The Academy Awards: What We Didn’t See
In 2019 I saw seven of the eight films nominated for an Oscar as Best Picture by the Academy of Motion Pictures Arts and Sciences.
For me, 2019 was a great year at the cinema. Looking back at that list, I realize I even saw one of the Oscar nominees, Black Panther, twice, as well as half of the eighth nominee, Roma, which I still plan to finish one day. Green Book, inspiring and positive–if not 100% accurate–won the award. I wouldn’t have wanted to choose a winner from so many fine films.
In 2020 I saw three of the nine Oscar nominated movies, not one of which I enjoyed.
I’ll confess I don’t like war movies, so even though I know that 1917 was an important and beautifully done film, I passed on it after watching the trailer multiple times. Unfortunately I didn’t pass on another. After hearing so much hype about Once Upon A Time in Hollywood, Proman and I settled into our den last night and numbly watched as a movie with a drawn out, boring story crept toward horrifying violence.
While many reviewers doted on this film, and it received an Oscar nomination for Best Picture, a favorite review conveyed my feelings: “Watching the movie is like listening to a friend explain a Wikipedia article that he’s been obsessed with since he was 15.” (Damian Levy from the Jamaica Gleaner.)
With the exception of Ford Vs. Ferrari and Little Women (whose director was convinced that showing scenes out of order would turn a well loved novel into art) all the films were, in their own way, dark stories of difficult times. I leave it up to you to decide why, after Green Book won an Oscar last year, filmmakers chose so many grim stories to showcase.
In all fairness to the movie industry, though, there’s another list of recent films you might want to see.
Recently Greater Good Magazine published an article describing twelve films that highlight the best of humanity. Films like Harriet (about Harriet Tubman), A Beautiful Day in the Neighborhood (about Fred Rogers), Just Mercy, The Last Black Man in San Francisco, even The Rise of Skywalker.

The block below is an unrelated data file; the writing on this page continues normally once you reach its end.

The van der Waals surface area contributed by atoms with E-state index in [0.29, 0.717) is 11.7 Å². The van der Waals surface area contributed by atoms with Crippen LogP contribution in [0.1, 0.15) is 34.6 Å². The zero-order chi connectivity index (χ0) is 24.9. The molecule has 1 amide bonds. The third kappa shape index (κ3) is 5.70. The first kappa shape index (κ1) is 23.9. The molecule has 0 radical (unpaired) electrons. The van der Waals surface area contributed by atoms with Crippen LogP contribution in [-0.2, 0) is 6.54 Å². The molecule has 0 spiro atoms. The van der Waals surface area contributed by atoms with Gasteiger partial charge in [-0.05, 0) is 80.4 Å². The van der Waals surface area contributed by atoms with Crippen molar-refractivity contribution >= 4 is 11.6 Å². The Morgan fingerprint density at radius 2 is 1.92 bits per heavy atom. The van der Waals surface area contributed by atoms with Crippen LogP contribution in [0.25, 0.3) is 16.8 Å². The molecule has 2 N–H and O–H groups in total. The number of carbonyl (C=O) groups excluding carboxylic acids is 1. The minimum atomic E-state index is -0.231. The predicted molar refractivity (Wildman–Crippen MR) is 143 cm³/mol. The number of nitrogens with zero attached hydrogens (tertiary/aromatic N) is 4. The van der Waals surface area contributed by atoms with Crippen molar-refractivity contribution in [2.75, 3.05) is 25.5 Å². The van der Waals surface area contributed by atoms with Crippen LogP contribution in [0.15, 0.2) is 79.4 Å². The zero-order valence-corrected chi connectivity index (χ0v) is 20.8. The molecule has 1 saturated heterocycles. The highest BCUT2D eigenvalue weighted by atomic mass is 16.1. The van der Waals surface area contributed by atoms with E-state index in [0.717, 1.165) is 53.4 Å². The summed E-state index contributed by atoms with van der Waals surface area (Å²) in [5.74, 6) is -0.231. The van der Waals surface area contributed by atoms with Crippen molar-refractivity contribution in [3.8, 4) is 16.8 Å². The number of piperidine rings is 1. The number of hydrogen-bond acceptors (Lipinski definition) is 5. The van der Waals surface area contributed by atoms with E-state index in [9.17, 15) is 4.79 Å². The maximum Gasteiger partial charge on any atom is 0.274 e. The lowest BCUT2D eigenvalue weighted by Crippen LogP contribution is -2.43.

The article describes each movie and awards it a title like The Compassionate Heroism Award, or The Resilience Award. If you’re looking for thoughtful, sensitive movies to stream or see in the theaters, this may be the list for you.
I will point out that two of the films on the Greater Good list were also nominated for an Oscar for Best Picture. Parasite (Oscar winner) and Marriage Story. I haven’t seen either. Although I know the stories, I suspect that after or if I ever recover from Once Upon A Time in Hollywood, I’ll try them both.
Did you have a favorite film last year? Want to share and tell us why?
My husband and I are not movie go-ers. We joke that the last movie we saw together was The Sound of Music the first year we were married. This year I did go to see A Beautiful Day in the Neighborhood and Harriett, and I enjoyed both of them. Most of the movies of today are so full of special effects and vulgarity that they are no longer enjoyable to those of us who are older.I only watch the Oscars to see the dresses .
“The Best of Humanity”…………Thank You! It could be my age, but I just can’t view anymore these real disturbing movies or TV shows…..for some reason, it just takes me too long to get over them and I have enough issues trying to sleep at night! Several weeks ago my husband and I saw “Knives Out”. This was more my kind of movie….enough interest and mystery without being too scary or violent…with a surprise ending.
Don’t pass up 1917. When my husband wanted to see it I hemmed and hawed, but it was his turn to pick out a movie. It was excellent! Thank you for the thumbs up on some of the movies. I will definitely have to go see the ones you recommended.
We saw ‘1917’ last week. Even though I thought it would be a war movie, it was so much more than that. You root for the young soldiers from the beginning. I was sorry to see it only won one award at the Oscars
I enjoyed ‘Little women’ but could have done without the out of order depiction.